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You may have been there before: There’s a family gathering and your parents, along with your in-laws, arrive. They shake hands, exchange greetings and promptly retreat to separate corners of your home. Throughout the day, they barely make small talk with one another, even when you’re around them. Cue awkward silence. What do you do?
Take Turns with Each Party
Be proactive in making your parents and in-laws feel comfortable. Upon their arrival, make sure you entertain your parents first. Get your husband to do the same with his mum and dad. When each side has warmed up, switch roles – now it’s your turn to put your in-laws at ease while your spouse works on your parents.
It’s important that, as a couple, “you work as a team to make each of your parents feel welcome”, says Vijoo George, a counsellor from Reach Counselling, which specialises in marital and family work.
Breaking the Ice
It’s unlikely that communication will happen by chance between the in-laws. You and your husband need to bridge this gap. So be prepared to start conversation topics in order to get them to interact.
“Stick to neutral topics such as the weather, sports, food or the traffic situation,” advises Vijoo. If both sets of parents don’t speak the same language, then you or your husband must be their translator, to keep them in the loop.
You also need to anticipate unforeseen situations, like filling any silence mid-conversation. Keep the comments general – maybe bring up your father’s favourite football team or something your in-laws recently bought. “You and your partner need to think on your feet. It’s important to keep the atmosphere light and easygoing,” adds Vijoo.\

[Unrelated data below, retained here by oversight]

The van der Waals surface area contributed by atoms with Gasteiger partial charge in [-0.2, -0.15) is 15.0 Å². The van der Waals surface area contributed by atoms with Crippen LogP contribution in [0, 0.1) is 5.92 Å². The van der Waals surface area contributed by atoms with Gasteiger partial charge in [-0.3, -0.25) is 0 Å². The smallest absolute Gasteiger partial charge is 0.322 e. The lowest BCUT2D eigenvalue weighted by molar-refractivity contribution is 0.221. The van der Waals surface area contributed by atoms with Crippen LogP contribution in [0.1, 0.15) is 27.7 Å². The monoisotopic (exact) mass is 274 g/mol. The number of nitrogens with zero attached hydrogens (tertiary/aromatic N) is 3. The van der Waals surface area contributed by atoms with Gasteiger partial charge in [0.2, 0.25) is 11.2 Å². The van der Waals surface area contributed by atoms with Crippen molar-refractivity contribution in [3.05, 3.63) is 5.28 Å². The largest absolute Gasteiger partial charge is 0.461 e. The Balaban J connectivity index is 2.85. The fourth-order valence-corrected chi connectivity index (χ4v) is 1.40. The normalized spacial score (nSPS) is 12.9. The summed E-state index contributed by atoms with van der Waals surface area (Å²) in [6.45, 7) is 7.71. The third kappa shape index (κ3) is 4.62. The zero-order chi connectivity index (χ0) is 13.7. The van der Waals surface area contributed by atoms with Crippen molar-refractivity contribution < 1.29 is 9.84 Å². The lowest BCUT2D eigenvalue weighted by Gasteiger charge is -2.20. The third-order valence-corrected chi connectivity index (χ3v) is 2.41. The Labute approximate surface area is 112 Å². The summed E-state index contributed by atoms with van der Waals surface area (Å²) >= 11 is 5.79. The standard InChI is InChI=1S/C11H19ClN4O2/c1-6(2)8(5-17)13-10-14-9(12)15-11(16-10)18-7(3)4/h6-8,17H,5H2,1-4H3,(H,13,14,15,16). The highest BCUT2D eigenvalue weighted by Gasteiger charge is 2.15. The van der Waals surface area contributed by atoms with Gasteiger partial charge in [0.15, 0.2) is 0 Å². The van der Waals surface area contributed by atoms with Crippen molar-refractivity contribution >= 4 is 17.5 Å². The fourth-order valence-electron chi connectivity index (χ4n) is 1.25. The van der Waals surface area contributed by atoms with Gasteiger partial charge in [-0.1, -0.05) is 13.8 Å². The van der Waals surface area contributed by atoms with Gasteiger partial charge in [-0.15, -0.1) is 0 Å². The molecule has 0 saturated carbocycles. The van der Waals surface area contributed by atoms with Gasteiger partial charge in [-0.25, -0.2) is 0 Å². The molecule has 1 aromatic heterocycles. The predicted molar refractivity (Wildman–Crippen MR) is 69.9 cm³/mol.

Let’s say both sets of parents rarely meet. Then it’s your duty to educate your parents about your spouse’s personality and his family background and history, prior to any get-togethers. This is to prevent misunderstandings or verbal faux pas that may happen during the rare occasions that they do interact.
“Things can get out hand and the chances of conflict arising between you, your husband and your in-laws will be high if there is a misunderstanding. So it’s important that you and your husband are clear about what your boundaries are, and set boundaries for each set of parents as well.”
Find Common Ground
Include your parents and in-laws in other activities like picnics, zoo visits or even short trips, to give them more time to get to know one another. Being in a relaxed environment may put them in a friendlier mood. Esther Ng, psychotherapist from My Space Pscyhotherapy Services, shares her experience: “My mother and parents-in-law didn’t know each other before they met for my marriage preparation. There were common topics to discuss when I gave birth, followed by the usual well-wishes in their own dialect. But they really got to know each other better when they took short trips together – they now have a lot more to talk about.
“In fact, now that my mum is getting on in age, my mum-in- law helps take care of her when they go on trips. Positive relationships can be nurtured and strengthened when they are built on sincerity, respect and understanding. It takes time, though.”
Know When to Give Up
As much as you want your parents and in-laws to gel with one another, don’t try too hard to make them connect on the same level if they repeatedly can’t, points out Vijoo.
“Each family has a different culture and mindset. Some in-laws may not have anything in common at all and can’t relate to one another, no matter how hard they try.
“For example, if your parents love fishing but your in-laws don’t, they won’t be planning a fishing trip together any time soon. And it’s not your responsibility to make this work. You must come to terms with the fact that both sets of parents are just too different, so don’t lose any sleep over this,” he adds.
This story was first published in Simply Her January 2014.